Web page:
Teamsters help organize XPO’s supply chain workers

Bradley Jacobs was puzzled.

Jacobs, a private equity firm owner and CEO of XPO Logistics, couldn’t figure out why XPO warehouse workers in North Haven, Connecticut wanted to join a union. After all, hadn’t Forbes magazine put XPO on its best places to work list?

So he had his chauffeur drive him to his North Haven warehouse to find out first hand.

The workers told him that they were having a hard time making ends meet on the $12 an hour that Jacobs pays them and that when they or their families got sick, they didn’t have a health care plan to help them pay for expensive medical care.

They wanted to know why they couldn’t have decent pay and benefits.

Bradley, however didn’t have any answers for them and grew frustrated as he heard more questions.

Finally, he blurted out, “If you don’t like it, there’s the door.”

Bradley’s outburst made it clear that he wasn’t interested in the workers’ concerns, so the next day with the help of Teamsters Local 443 in nearby New Haven, they filed a union representation petition with the National Labor Relations Board.

“XPO workers are fed up with the mistreatment and lack of respect from management,” said Daniel Flanagan, secretary treasurer of Local 443. “For far too long, the workers have not been treated fairly.”

And it’s not just the XPO workers in New Haven that are fed up. Workers all along XPO’s supply change are standing up for better treatment on the job.

The day before the North Haven workers filed their petition, XPO truck drivers in Aurora, Illinois filed a union representation petition, other XPO freight workers have already voted for a union, and XPO short-haul drivers in California are fighting to change their misclassification as independent contractors, so that they can have a union.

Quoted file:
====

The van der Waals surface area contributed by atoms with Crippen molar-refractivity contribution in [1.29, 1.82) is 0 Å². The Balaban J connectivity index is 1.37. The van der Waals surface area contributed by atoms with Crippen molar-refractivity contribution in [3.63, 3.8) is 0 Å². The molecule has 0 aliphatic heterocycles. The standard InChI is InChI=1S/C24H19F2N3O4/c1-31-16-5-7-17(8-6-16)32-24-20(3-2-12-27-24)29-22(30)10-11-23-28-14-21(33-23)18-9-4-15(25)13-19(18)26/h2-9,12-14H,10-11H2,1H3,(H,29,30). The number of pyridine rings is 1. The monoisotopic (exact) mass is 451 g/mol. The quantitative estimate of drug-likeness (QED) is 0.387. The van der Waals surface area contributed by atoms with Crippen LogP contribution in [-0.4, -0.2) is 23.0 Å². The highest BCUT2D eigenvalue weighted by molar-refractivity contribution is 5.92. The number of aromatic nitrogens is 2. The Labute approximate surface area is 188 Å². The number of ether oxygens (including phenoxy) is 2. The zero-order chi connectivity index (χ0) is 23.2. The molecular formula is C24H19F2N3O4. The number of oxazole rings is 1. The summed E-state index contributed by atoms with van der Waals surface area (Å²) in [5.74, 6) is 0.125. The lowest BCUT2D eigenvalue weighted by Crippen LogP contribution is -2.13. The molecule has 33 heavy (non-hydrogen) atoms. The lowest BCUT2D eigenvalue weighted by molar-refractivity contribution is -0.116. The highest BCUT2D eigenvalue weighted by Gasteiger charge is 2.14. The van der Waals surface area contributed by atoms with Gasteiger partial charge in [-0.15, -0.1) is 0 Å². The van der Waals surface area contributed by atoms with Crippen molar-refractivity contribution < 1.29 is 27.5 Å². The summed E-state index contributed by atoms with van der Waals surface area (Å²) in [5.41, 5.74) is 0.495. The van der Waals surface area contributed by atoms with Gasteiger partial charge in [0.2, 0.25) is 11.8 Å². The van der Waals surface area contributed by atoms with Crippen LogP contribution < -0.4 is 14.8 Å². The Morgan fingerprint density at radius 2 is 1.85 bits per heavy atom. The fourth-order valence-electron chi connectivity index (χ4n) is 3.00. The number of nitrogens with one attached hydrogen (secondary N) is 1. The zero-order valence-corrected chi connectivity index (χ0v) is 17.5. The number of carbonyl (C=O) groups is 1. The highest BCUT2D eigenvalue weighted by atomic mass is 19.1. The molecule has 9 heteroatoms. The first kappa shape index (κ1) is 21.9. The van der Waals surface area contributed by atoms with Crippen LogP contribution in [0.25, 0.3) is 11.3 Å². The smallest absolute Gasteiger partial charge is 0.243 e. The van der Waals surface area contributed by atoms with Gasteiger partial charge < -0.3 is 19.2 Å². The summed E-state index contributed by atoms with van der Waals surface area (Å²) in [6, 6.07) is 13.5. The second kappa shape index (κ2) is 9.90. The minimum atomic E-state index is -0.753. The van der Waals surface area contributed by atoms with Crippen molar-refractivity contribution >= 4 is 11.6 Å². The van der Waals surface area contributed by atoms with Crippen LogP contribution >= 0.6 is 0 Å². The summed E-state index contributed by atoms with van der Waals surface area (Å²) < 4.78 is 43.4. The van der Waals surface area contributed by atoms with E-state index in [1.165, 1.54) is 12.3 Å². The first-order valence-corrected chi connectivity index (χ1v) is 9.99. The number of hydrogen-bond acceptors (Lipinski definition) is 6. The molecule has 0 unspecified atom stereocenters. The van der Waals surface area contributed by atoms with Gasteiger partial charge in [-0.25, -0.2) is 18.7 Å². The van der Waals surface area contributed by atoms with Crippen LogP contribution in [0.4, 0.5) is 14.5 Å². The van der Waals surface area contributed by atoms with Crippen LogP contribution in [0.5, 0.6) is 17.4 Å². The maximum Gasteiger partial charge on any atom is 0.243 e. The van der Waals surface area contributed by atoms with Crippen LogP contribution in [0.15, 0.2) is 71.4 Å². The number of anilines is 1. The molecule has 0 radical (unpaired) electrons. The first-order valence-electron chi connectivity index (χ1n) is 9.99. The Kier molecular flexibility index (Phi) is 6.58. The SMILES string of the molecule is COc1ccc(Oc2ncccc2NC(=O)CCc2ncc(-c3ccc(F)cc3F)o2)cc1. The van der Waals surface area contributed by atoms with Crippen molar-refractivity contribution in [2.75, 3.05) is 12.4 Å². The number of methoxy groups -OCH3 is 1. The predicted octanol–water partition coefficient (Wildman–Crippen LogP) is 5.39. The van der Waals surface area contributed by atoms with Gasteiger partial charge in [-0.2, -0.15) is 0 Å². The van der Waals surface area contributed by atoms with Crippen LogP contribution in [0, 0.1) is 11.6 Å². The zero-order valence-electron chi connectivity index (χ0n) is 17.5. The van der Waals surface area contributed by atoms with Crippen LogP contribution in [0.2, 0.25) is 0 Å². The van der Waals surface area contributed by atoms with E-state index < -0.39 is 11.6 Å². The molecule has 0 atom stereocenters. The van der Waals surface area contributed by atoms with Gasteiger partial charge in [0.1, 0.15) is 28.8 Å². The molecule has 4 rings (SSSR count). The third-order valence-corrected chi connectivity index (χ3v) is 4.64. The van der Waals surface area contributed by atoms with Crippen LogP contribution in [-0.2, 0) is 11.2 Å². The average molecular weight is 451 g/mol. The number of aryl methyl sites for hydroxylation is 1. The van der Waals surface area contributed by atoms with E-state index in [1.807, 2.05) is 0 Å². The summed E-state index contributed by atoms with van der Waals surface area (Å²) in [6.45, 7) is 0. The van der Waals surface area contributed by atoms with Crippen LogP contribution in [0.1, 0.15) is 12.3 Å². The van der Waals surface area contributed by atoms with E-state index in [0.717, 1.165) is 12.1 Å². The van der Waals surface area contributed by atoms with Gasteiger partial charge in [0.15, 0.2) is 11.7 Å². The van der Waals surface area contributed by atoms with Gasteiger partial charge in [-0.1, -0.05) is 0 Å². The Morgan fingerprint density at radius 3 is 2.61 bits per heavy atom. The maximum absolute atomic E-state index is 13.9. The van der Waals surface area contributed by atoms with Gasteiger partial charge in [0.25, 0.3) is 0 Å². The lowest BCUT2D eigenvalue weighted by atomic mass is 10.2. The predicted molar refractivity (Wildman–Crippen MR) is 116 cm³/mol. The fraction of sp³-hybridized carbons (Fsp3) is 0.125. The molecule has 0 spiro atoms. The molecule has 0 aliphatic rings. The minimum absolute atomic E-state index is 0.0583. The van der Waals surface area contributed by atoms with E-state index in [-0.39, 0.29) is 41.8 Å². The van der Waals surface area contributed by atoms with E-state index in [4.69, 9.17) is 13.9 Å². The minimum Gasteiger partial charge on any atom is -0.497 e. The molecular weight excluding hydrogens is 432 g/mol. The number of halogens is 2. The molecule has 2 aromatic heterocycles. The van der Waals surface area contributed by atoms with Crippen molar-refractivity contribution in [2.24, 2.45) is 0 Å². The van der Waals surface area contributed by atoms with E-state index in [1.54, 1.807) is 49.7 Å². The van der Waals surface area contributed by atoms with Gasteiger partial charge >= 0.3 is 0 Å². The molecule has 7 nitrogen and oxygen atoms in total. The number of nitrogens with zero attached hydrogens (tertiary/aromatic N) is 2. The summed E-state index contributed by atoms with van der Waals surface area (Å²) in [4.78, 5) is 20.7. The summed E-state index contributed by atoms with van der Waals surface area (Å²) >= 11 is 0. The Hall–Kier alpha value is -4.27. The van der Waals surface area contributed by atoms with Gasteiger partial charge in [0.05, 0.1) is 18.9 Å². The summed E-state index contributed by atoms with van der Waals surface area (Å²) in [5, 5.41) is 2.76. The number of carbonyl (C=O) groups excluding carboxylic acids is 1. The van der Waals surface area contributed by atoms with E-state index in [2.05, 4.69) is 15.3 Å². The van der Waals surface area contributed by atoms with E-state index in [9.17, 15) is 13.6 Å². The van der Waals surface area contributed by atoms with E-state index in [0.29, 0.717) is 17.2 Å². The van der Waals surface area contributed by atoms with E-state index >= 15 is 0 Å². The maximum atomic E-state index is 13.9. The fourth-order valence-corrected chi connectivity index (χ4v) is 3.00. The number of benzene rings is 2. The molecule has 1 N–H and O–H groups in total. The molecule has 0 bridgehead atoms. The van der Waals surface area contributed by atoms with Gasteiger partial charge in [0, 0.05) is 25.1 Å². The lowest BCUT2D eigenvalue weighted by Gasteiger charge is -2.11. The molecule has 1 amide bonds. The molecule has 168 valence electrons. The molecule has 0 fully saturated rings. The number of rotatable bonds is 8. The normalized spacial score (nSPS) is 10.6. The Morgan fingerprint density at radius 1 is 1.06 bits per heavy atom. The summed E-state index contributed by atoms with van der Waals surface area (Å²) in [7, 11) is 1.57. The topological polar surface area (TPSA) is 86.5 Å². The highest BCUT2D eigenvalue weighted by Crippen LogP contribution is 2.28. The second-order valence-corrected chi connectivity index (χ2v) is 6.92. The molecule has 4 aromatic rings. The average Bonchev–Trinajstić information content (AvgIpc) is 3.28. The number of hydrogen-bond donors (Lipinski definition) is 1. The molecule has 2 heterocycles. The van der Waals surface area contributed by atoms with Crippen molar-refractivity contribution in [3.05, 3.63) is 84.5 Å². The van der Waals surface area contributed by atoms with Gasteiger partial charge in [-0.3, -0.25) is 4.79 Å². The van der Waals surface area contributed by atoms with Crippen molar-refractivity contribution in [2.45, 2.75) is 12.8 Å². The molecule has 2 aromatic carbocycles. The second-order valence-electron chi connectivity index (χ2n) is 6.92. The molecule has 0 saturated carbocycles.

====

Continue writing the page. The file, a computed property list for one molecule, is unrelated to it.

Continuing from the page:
XPO Logistics, a Fortune 500 company, is one of the largest transportation and logistics companies in the world.

It operates businesses in just about every link of the world’s supply chain. It’s

  • the second largest company in the less than full trucking sector (truckloads of between 100 and 10,000 pounds that service several different shippers),
  • the second largest warehouse outsourcing company,
  • the second largest freight broker, and
  • among the top 20 companies in the full load trucking sector.

It also employs short-haul drivers who transport goods from ports to nearby warehouses and drivers who transport containerized freight across the US and Europe.

The one thing that XPO’s businesses have in common is that they try to pay their frontline workers as little as possible and treat them as cost inputs rather than as human beings.

For example, XPO recently purchased another freight company Con-way for $3 billion. After the purchase, XPO shut down seven Con-way terminals and indicated that more closures were on the way, but has kept the former Con-way workers in the dark about their futures.

Prior to the XPO acquisition, Con-way workers in Miami, Laredo, Texas, and Vernon, California voted to join the Teamsters.

XPO’s planned terminal closures has sparked more interest in joining a union among Con-way workers, and the Teamsters have been conducting an outreach campaign to show former Con-way workers how having a union gives them a say in decisions that affect their jobs and livelihoods.

“We joined the Teamsters here in Laredo because we want a strong voice on the job,” said Javier Moreno, a Con-way/XPO worker and new Teamster member. “With all the changes that are under way, we need real strength to protect ourselves and our families.”

Teamsters are also helping XPO short-haul drivers in the ports of Los Angeles and Long Beach.

The drivers say that XPO misclassified them as independent contractors. As a result, they don’t receive any of the few protections provided by the US’ labor laws. There’s no minimum wage, no overtime pay, and the workers can’t join a union to bargain collectively. They also have to pay XPO to lease the trucks they drive and pay for their upkeep.

In November, the misclassified drivers conducted a five-day strike.

In January, they filed suit seeking $200 million in damages resulting from their misclassification.

In April an NLRB regional office in Southern California issued a complaint against XPO for misclassifying the short-haul drivers.

The misclassified short-haul drivers,the former Con-way workers facing an uncertain future, and the XPO workers in North Haven and Aurora are the human beings who make XPO’s supply chain work.

They are hoping that through their collective efforts they can force XPO to treat them with the respect and dignity that all those who work deserve.

“We look forward to standing shoulder-to-shoulder with these workers to help them improve their lives and to get the respect and dignity they deserve,” said Tom Flynn, president of Local 179 in Joliet, Illinois, who helped the Aurora drivers organize.

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